wraps

Let's Talk Shop: Wrapping Unique Objects

Charity Jackson is owner of Visual Horizons Custom signs, a full-service commercial sign company based in Modesto, Calif.  She has been in business since 1995 and specializes in vehicle wraps, design and project management and workflow. You can visit her Web site at www.vhsigns.com.

Over the years we've had some interesting objects come in to be wrapped. Vehicle interior parts, tool cabinets, helmets, an X-wing jet pack and a skeleton sled used in the 2018 Winter Olympics are just a few that come to mind.

Each of these items was a fun change-up from the vehicles and trailers that we normally wrap. What doesn't really differ though is the approach to wrapping unique items. Whether you're wrapping a van or a jet pack, the techniques to wrap either one are basically the same.

Prep

No matter what object or vehicle you're wrapping, prepping the object properly is the first step. Start by removing any parts that you can for an easier and cleaner install. All objects need to be thoroughly cleaned to remove any adhesive, oil or other surface contaminants. If necessary, a light coating of 3M Tape Primer to promote adhesion can also be applied.

Beyond prepping the surface of your object, you should also gather together your tools. Depending on your material, you should have the right squeegee for installation. A heat source and proper finishing tools should also be on hand.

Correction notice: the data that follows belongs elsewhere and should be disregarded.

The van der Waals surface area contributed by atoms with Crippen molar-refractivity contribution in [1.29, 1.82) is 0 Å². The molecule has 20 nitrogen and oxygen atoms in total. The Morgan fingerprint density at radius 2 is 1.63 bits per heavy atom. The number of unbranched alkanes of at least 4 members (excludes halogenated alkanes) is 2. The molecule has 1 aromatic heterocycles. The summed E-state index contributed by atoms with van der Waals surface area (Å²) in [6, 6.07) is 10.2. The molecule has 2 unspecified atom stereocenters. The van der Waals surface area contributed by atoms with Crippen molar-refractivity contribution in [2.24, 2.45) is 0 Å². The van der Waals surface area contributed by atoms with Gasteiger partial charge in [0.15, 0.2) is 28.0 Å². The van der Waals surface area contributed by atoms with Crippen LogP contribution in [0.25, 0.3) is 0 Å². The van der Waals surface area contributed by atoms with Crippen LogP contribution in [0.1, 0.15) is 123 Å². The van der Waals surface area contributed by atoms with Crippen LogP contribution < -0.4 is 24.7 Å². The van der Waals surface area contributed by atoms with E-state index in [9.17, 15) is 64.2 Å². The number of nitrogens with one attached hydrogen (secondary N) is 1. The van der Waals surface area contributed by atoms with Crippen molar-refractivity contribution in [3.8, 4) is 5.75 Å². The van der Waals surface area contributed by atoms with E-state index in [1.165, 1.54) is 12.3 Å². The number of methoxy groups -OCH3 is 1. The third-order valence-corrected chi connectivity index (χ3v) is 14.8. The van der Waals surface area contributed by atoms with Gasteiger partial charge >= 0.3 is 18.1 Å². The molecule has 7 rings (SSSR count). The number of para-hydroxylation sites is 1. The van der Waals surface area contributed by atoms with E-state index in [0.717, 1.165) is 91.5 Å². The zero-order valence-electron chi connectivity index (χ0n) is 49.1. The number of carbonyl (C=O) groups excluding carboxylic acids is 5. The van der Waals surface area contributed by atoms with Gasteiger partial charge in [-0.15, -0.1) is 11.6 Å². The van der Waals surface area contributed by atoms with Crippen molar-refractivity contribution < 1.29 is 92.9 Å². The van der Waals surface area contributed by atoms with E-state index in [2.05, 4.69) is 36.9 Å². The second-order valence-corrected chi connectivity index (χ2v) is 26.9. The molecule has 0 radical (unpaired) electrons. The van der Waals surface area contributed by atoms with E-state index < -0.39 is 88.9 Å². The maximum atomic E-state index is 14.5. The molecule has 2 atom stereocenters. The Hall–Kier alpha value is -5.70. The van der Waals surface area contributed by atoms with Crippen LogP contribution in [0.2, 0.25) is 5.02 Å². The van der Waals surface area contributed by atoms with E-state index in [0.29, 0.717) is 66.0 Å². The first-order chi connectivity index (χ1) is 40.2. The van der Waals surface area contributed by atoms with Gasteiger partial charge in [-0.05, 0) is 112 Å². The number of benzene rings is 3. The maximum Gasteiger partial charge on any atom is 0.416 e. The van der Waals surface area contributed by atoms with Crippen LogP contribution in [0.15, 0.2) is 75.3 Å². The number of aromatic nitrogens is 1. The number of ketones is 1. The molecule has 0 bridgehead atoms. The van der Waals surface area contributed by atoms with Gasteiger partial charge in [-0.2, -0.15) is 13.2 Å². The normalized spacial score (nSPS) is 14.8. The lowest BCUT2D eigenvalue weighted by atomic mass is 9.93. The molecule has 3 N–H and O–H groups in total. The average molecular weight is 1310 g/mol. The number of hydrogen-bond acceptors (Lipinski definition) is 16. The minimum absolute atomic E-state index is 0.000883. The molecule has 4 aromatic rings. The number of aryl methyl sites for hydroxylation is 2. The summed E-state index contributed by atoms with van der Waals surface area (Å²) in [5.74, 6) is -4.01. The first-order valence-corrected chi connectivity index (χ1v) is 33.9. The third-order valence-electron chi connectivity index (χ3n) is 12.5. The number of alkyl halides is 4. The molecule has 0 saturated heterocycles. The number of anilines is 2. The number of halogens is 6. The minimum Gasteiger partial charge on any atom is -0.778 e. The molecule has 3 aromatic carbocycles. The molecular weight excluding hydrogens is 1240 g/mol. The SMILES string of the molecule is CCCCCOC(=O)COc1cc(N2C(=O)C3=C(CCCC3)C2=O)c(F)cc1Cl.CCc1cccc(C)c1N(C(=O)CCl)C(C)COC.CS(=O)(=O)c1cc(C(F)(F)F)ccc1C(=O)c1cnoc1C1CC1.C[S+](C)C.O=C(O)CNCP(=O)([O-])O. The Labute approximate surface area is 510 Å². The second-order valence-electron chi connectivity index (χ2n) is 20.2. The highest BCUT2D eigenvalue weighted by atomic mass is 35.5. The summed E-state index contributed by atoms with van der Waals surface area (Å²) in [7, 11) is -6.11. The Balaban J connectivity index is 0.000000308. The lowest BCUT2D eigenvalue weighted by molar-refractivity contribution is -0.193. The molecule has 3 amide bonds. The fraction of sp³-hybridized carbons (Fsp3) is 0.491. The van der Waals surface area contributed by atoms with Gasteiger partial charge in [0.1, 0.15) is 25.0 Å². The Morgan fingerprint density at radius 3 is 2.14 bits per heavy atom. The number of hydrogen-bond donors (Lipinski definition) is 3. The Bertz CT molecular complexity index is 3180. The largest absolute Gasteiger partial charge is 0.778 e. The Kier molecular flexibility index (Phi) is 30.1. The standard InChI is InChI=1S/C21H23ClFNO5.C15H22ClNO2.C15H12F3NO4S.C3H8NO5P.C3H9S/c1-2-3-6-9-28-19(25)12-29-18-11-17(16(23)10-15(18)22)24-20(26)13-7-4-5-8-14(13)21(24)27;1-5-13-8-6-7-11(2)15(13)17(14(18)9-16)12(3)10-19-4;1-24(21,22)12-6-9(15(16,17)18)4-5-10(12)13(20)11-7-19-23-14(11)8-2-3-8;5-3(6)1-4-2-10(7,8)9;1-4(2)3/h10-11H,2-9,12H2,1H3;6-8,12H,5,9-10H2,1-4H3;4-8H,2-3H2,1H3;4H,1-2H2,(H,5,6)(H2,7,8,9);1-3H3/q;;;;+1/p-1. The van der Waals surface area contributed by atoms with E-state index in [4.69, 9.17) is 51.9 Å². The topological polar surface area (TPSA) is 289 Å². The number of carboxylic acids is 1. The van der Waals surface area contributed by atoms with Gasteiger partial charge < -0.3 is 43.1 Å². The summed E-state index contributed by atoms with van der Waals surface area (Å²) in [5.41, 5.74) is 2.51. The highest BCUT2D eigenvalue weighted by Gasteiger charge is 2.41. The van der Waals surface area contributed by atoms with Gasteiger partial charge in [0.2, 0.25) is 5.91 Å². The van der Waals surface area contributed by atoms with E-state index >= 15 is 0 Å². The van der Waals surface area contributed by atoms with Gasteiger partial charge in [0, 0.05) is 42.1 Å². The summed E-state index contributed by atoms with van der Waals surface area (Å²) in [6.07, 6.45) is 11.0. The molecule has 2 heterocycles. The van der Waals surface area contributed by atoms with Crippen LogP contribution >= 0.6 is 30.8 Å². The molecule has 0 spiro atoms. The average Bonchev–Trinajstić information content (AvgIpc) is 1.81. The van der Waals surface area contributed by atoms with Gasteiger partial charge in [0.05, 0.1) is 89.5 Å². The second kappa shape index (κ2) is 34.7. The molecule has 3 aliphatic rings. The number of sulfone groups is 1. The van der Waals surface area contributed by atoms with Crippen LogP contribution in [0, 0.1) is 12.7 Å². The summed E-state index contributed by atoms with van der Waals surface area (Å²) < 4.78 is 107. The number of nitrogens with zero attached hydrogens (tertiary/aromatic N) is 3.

Another step is to apply masking tape to any high-surface-energy objects that you are not wrapping. During installation this will keep the vinyl from sticking to these objects as aggressively.

Prior to application you should measure or fit the vinyl to the object and cut away any excess material before you start wrapping. Doing this not only gives you scraps that you can possibly use later, but it also removes excess material that will just cause issues as you're wrapping.

Material

Be sure to choose the right material for the application—interior/exterior, long-term or short-term, deep concave or compound curve areas, etc. Also choose a vinyl that works best with the high or low surface energy of the object you're wrapping. Textured plastic has a low surface energy and will require a vinyl with a more aggressive adhesive while painted metal has a medium to high surface energy and a less aggressive adhesive will stick fine.

Beyond surface energy, you need to be familiar with the adhesives that come with different film types and how they should be applied. A calendared film may have a permanent adhesive that leaves little room for error and makes lifting and repositioning the material very difficult. Premium vinyl that is repositionable, with a pressure-activated adhesive will be much more forgiving to work with.

You should also be familiar with the properties of the film itself. If the material is not laminated, you need to be sure to use the right squeegee and possibly a water and soap solution. If the material is textured, be aware that it's directional and be sure that you apply it in the same direction across the object. Also be conscious of any heating or stretching that could alter the film's texture.  

Some materials require water to install properly while others require a dry installation. Know your material so that you know the best approach for the installation.

Pre-Stretch

No matter what object you're wrapping, knowing a few simple techniques will make a huge difference in the final results of your application. One example is the pre-stretch technique.